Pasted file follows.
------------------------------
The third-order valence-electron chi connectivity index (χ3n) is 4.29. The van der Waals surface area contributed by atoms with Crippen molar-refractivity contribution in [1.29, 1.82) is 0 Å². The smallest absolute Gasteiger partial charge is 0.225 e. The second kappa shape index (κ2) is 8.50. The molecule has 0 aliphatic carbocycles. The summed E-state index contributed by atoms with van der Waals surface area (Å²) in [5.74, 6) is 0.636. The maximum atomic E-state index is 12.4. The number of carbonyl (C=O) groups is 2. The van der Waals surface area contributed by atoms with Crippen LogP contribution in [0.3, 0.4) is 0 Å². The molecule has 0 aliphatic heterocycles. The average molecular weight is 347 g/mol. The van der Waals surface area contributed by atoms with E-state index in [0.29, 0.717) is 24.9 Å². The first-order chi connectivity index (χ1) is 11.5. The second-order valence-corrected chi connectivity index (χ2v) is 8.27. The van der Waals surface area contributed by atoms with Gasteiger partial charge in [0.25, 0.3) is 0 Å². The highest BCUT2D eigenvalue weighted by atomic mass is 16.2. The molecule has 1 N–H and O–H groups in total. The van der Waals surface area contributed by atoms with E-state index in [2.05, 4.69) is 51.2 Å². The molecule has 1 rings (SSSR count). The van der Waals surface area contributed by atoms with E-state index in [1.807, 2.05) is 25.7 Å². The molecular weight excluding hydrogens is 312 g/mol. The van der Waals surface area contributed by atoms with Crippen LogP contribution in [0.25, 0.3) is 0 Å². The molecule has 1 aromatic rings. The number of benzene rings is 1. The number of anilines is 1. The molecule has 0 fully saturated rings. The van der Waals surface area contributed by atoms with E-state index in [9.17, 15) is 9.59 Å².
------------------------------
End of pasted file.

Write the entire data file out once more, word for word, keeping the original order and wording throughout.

The third-order valence-electron chi connectivity index (χ3n) is 4.29. The van der Waals surface area contributed by atoms with Crippen molar-refractivity contribution in [1.29, 1.82) is 0 Å². The smallest absolute Gasteiger partial charge is 0.225 e. The second kappa shape index (κ2) is 8.50. The molecule has 0 aliphatic carbocycles. The summed E-state index contributed by atoms with van der Waals surface area (Å²) in [5.74, 6) is 0.636. The maximum atomic E-state index is 12.4. The number of carbonyl (C=O) groups is 2. The van der Waals surface area contributed by atoms with Crippen LogP contribution in [0.3, 0.4) is 0 Å². The molecule has 0 aliphatic heterocycles. The average molecular weight is 347 g/mol. The van der Waals surface area contributed by atoms with E-state index in [0.29, 0.717) is 24.9 Å². The first-order chi connectivity index (χ1) is 11.5. The second-order valence-corrected chi connectivity index (χ2v) is 8.27. The van der Waals surface area contributed by atoms with Gasteiger partial charge in [0.25, 0.3) is 0 Å². The highest BCUT2D eigenvalue weighted by atomic mass is 16.2. The molecule has 1 N–H and O–H groups in total. The van der Waals surface area contributed by atoms with E-state index in [2.05, 4.69) is 51.2 Å². The molecule has 1 rings (SSSR count). The van der Waals surface area contributed by atoms with E-state index in [1.807, 2.05) is 25.7 Å². The molecular weight excluding hydrogens is 312 g/mol. The van der Waals surface area contributed by atoms with Crippen LogP contribution in [0.25, 0.3) is 0 Å². The molecule has 1 aromatic rings. The number of benzene rings is 1. The number of anilines is 1. The molecule has 0 fully saturated rings. The van der Waals surface area contributed by atoms with E-state index in [9.17, 15) is 9.59 Å².